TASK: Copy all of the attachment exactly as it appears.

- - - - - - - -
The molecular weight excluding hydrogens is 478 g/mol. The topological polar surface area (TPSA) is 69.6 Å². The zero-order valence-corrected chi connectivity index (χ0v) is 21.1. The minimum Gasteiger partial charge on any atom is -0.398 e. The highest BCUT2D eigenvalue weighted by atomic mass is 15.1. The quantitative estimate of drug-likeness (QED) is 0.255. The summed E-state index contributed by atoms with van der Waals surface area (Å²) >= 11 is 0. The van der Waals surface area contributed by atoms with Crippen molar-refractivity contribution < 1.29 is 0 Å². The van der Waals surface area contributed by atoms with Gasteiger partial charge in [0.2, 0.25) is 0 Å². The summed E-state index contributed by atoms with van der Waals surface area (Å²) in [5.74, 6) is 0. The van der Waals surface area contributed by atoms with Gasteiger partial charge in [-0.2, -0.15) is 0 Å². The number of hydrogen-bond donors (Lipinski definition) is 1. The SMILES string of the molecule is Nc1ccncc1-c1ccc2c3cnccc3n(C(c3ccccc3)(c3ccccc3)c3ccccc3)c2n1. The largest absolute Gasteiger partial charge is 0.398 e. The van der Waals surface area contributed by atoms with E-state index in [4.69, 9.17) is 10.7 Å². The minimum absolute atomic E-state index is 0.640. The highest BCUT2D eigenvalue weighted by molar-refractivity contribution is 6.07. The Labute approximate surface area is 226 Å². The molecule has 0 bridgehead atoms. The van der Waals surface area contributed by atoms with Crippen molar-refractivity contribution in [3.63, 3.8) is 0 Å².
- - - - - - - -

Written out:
The molecular weight excluding hydrogens is 478 g/mol. The topological polar surface area (TPSA) is 69.6 Å². The zero-order valence-corrected chi connectivity index (χ0v) is 21.1. The minimum Gasteiger partial charge on any atom is -0.398 e. The highest BCUT2D eigenvalue weighted by atomic mass is 15.1. The quantitative estimate of drug-likeness (QED) is 0.255. The summed E-state index contributed by atoms with van der Waals surface area (Å²) >= 11 is 0. The van der Waals surface area contributed by atoms with Crippen molar-refractivity contribution < 1.29 is 0 Å². The van der Waals surface area contributed by atoms with Gasteiger partial charge in [0.2, 0.25) is 0 Å². The summed E-state index contributed by atoms with van der Waals surface area (Å²) in [5.74, 6) is 0. The van der Waals surface area contributed by atoms with Gasteiger partial charge in [-0.2, -0.15) is 0 Å². The number of hydrogen-bond donors (Lipinski definition) is 1. The SMILES string of the molecule is Nc1ccncc1-c1ccc2c3cnccc3n(C(c3ccccc3)(c3ccccc3)c3ccccc3)c2n1. The largest absolute Gasteiger partial charge is 0.398 e. The van der Waals surface area contributed by atoms with E-state index in [4.69, 9.17) is 10.7 Å². The minimum absolute atomic E-state index is 0.640. The highest BCUT2D eigenvalue weighted by molar-refractivity contribution is 6.07. The Labute approximate surface area is 226 Å². The molecule has 0 bridgehead atoms. The van der Waals surface area contributed by atoms with Crippen molar-refractivity contribution in [3.63, 3.8) is 0 Å².